Amazon on Thursday soared past Wall Street expectations as it reported 34 percent growth in sales and stable profits in the company’s first quarterly earnings report since purchasing Austin-based Whole Foods Market in August.
For its third quarter that ended on Sept. 30, the online retailer recorded a profit of $256 million, or 52 cents per diluted share, compared to a profit of $252 million, or 52 cents per diluted share in the company’s 2016 third quarter earnings.
Amazon also recorded $43.7 billion in sales, compared to $32.7 billion in sales from last year’s third quarter results.
Market analysts polled by Thomson Reuters had projected Amazon to only have a third quarter profit at 3 cents per share and sales of about $41.6 billion.
“We had a very strong (Amazon) Prime day that really carried into the (third) quarter," Amazon's Chief Financial Officer Brian Olsavsky said in a conference call with analysts after the earnings release. Additionally, Amazon said in its report that performance was boosted by the release of new Echo home devices, and the company highlighted other major company news in the third quarter such as the announcement in September that the company is going to build a $5 billion second headquarters in North America.
Because Amazon posted its surprising results after markets closed for the day, its stock was down 0.05 percent to $972.43 per share from the previous day’s close. But it was trading up 8 percent in after-hour trading as of Thursday evening.
Amazon had recorded lower profits in other recent earnings reports, but stockholders remained confident in the e-commerce giant because of its strong sales growth and constant hype that surrounds the company. Amazon’s profits are also projected to see an uptick in the company’s fourth quarter, which ends in December.
"We are really excited to have (Whole Foods) as part of the team," Olsavsky said. "We've had busy months since we joined forces. Lots of activity and lots of energy, and we are dedicated to show customers what's possible when we join forces."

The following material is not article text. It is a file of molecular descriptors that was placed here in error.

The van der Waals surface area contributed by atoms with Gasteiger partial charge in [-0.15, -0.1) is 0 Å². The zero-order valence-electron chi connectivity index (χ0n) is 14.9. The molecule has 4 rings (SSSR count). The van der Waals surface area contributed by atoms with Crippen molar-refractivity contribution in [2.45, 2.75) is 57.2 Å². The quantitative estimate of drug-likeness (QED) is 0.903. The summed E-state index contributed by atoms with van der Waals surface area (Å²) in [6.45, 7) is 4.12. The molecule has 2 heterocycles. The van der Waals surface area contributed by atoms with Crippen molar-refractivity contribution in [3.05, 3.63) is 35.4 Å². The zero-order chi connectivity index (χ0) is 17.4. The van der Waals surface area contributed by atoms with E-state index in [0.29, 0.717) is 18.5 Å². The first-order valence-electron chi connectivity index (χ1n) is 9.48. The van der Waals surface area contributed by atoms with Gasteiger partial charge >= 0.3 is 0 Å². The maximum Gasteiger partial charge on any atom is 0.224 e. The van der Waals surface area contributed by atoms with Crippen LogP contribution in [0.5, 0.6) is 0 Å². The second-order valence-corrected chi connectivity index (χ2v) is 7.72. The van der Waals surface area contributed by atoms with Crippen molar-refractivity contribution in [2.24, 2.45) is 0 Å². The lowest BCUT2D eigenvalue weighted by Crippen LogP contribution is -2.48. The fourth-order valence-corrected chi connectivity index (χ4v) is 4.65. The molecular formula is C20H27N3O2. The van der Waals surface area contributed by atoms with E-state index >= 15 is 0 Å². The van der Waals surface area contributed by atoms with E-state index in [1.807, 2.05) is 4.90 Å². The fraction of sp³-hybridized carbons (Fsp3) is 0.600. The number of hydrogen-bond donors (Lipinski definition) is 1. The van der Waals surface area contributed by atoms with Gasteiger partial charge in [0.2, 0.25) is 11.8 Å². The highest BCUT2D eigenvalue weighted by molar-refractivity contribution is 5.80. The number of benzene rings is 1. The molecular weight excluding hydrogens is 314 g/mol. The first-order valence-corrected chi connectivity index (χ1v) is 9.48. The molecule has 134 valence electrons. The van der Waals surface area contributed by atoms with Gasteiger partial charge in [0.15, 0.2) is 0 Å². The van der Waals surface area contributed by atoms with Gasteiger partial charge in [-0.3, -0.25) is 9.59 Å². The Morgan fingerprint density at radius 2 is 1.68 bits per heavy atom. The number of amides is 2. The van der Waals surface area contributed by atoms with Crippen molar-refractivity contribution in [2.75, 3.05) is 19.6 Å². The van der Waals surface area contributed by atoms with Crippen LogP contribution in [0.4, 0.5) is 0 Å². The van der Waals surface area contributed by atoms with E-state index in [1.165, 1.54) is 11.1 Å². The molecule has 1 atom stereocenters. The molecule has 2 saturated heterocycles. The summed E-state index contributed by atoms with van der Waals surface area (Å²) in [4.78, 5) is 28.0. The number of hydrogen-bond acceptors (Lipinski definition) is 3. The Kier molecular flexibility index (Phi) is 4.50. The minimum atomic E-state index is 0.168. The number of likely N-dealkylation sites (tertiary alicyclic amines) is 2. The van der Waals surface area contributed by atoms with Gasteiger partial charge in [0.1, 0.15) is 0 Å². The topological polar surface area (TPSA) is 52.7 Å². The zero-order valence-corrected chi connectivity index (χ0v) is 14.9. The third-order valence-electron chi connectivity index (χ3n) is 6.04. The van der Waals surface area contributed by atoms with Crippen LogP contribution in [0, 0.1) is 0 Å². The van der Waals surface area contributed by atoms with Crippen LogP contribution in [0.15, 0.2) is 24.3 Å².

Olsavsky mentioned some of the changes at Whole Foods since the merger, such as the addition of Amazon lockers to some Whole Foods stores and the integration of some Whole Foods products into Amazon's website. He also said more integration between the two entities could be expected in the future through services such as Amazon Prime and the AmazonFresh online grocery market.
Amazon said in its report that Whole Foods added $1.3 billion to the company’s net sales and $21 million in operating income. Amazon also briefly highlighted its purchase of the grocer.
The company’s headcount has grown about 77 percent during the past year to more than 540,000 full and part-time workers, Olsavsky said, making the company the second biggest in that figure behind Walmart. Part of that growth has come via the roughly 87,000 employees Amazon added through its purchase of Whole Foods.
When asked about Amazon possibly expanding its pharmaceutical presence through Whole Foods, Olsavsky did not answer directly but said the company sees "a lot of opportunity with Whole Foods." On Thursday, the St. Louis Post-Dispatch reported that Amazon had been approved by several state pharmaceutical boards to become a wholesale distributor.
Olsavsky also reported that Amazon would be expanding Whole Foods' presence beyond its more than 360 current stores but did not provide further details.
Amazon closed on its $13.7 billion purchase of Whole Foods on Aug. 28. Since then, Amazon has lowered prices on some popular Whole Foods items such as avocados, bananas and eggs, but a recent report by research firm Gordon Haskett found that overall prices had only been lowered by about 1 percent.
Now that Whole Foods is part of the online retailer, its sales and profits go into Amazon’s overall figures, so Amazon is not required to single out Whole Foods’ earnings.
In its final earnings report as a public company in July, Whole Foods saw a dip in profit and same-store sales while only increasing revenue by less than 1 percent year-over-year. That followed seven previous quarters of declining same store sales and an overall struggling brand before the deal with Amazon, which boosted the company’s hopes as analysts expect Amazon to improve the grocer’s operations.
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